NEW ORLEANS — Residents in the Gert Town neighborhood are expressing serious health concerns as crews block off a city street to dig up hazardous materials.
The fenced off area is just steps from Issac Cheatham's front porch
"I think it a little dangerous back here now because we don't know what's in the ground," Cheatham said.
City Communications Director Beau Tidwell confirmed the presence of underground material producing radiation below the road surface at the intersection of Lowerline Street and Coolidge Court.
The city is now working with state and federal environmental agencies and a maintenance contractor to get rid of the material.
"I asked them, I said 'what's you all digging for?' and they say 'oh, just some little radiation in the ground,'" Cheatham said. "I said, 'radiation?' They said 'yeah, but it's not harmful.'"
Cheatham and his neighbors have lived on Coolidge Court for decades.
Despite assurances the material is not harmful, they remain concerned about long term exposure to the radiation.
"Oh no, I'm not taking them at their word," Cheatham said. "I know something is wrong anytime you bring dumpsters and Bobcats and you bring all these tanks to fill them up, I know something's wrong."
Leo Soniat also lives next to the site.
"I'd like to live a little longer if I can, as long as possible," Soniat said. "I don't know. It's really something to worry about."
The city says it doesn't know where the radioactive material came from.
But, the site is just blocks from where the Thompson-Haywood Chemical Company once stood.
An O'Reilly Auto Parts store now sits on the property on Earhart Boulevard where the plant once made pesticides and other toxic chemicals.
"They say they are looking for some radioactive particles that have been in the ground for who knows how many years.," Soniat said.
"It's kind of scary right now," Cheatham said. "It was a shock to us when we saw them first digging."
According to the city, crews have completed excavating the site and removing all of the underground material and placing it in large containers.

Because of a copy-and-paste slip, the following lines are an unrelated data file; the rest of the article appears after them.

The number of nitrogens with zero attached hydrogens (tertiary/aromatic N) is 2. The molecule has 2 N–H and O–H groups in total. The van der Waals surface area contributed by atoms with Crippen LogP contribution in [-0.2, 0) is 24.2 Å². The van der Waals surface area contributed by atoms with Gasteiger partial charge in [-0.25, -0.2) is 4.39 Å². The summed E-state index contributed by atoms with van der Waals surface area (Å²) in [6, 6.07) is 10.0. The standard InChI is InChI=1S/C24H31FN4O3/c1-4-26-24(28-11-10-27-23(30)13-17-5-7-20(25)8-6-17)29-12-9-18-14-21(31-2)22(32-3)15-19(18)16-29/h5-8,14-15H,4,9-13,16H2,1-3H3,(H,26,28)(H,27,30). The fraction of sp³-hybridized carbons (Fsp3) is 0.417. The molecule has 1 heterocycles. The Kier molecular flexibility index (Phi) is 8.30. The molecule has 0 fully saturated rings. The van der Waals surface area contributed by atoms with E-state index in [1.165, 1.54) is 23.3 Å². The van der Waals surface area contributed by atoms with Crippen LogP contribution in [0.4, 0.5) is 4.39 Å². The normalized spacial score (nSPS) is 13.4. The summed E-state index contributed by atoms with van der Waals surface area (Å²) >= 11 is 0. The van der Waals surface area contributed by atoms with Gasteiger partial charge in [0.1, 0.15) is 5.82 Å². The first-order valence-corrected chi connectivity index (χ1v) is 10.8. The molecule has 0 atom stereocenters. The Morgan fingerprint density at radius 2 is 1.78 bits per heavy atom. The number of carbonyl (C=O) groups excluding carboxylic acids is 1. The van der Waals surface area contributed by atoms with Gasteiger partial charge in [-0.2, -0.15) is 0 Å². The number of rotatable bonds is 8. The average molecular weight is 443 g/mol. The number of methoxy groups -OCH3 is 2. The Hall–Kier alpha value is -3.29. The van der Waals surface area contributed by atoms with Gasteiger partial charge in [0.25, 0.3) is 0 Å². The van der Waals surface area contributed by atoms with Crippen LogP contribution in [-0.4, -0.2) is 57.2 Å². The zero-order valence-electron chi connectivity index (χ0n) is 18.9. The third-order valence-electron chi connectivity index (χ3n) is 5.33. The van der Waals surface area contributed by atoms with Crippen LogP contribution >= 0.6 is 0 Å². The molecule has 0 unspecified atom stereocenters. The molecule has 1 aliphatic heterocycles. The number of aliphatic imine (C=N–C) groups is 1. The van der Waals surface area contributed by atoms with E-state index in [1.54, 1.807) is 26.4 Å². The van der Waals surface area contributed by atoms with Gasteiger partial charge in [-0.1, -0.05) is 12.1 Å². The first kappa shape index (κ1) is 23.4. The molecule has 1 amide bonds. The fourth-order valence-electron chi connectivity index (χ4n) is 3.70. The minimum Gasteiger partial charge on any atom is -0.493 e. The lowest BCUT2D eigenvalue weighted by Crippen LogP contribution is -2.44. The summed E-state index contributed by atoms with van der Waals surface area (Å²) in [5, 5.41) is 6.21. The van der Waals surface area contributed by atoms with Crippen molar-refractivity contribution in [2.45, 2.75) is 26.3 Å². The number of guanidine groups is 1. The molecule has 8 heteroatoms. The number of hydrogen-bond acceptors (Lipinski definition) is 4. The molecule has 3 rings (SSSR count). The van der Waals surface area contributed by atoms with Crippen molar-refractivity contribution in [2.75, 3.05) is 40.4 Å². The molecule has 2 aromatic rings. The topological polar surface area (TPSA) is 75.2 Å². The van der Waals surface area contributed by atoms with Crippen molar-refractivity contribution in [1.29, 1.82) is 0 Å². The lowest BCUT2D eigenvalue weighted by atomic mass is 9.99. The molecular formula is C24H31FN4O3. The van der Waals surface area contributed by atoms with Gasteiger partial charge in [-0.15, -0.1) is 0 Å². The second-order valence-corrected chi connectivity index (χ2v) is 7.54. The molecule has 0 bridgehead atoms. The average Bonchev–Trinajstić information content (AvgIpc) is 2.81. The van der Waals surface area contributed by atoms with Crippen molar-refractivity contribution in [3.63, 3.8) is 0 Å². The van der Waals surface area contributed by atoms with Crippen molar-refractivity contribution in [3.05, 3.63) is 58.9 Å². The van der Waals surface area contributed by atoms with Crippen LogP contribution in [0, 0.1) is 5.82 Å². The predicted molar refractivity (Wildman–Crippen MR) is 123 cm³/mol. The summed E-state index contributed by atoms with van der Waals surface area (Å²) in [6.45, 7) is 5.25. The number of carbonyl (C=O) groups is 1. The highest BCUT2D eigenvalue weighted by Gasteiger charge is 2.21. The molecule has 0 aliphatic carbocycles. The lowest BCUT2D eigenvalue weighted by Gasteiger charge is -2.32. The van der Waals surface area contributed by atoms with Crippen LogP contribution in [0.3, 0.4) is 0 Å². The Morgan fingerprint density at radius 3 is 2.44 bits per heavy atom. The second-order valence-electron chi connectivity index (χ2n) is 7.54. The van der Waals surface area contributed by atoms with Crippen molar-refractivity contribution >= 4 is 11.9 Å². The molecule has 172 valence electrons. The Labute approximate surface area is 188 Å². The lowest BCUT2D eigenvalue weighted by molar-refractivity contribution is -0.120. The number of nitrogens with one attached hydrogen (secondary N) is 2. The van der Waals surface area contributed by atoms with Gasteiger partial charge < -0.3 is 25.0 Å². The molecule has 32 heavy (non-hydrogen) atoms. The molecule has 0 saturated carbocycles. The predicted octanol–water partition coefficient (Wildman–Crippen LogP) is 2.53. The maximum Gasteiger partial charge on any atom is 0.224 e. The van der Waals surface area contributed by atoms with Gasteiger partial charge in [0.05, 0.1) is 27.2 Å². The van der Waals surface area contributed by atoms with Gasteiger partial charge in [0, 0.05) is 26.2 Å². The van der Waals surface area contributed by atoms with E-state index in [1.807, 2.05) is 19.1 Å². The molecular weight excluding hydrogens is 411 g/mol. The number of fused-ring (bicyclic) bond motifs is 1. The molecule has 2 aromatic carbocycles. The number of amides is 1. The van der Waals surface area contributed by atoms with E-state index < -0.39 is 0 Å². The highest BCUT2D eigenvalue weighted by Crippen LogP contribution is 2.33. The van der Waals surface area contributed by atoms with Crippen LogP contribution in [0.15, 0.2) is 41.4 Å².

Repaving of the road is now expected to begin Monday and is anticipated to be complete by the end of next week.
Here is New Orleans Communications Director Beau Tidwell's full statement:
Our utmost priority is ensuring the safety of our residents. Last year, the Cantrell Administration learned about the presence of underground material producing radiation below the road surface at the intersection of Lowerline Street and Coolidge Court. The origin of the material is unknown and while it has been properly contained since being identified, it is now being removed out of an abundance of caution.
After learning about the contamination, the City and its maintenance contractor engaged Baton Rouge-based ARS Aleut Remediation (AAR) in December 2018 to remove and dispose of what had been identified as a small amount of hazardous material located beneath the surface of the Lowerline Street and Coolidge Court intersection. During the course of this work, the team, which also included the Louisiana Department of Environmental Quality, discovered that the contamination area was larger than originally anticipated and would need to be addressed as part of a subsequent effort.
Since that time, the City has been working alongside the Environmental Protection Agency and the Louisiana Department of Environmental Quality to develop a plan to address the contamination area on Lowerline Street between Olive and Edinburgh streets. Furthermore, multiple scientists and experts were consulted to ensure that there was no current risk of acute exposure or health concerns, and that remediation work would be conducted with the lowest risk possible.
In advance of the start of this work, representatives from the City's Health Department and the Department of Public Works canvassed within a five block radius of the location to talk with residents and distribute information about the existing hazards, and what to expect during the removal process.
The removal and disposal plan ensures the safety of residents, workers and the environment during and following the removal. Representatives from EPA, LDEQ and the City will be onsite throughout operations to answer questions and be sure that any possible exposure is below the established limits. Crew members are wearing Personal Protective Equipment (PPE) including disposable coveralls and gloves is necessary to limit their exposure.
Work began on Tuesday, May 28 and will take about three weeks to complete. Crews have completed excavating the site, removing all of the underground material and placing it in large containers. Pending test results, the containers will be moved to either Utah or New Mexico. Repaving will begin Monday and is anticipated to be complete by the end of next week.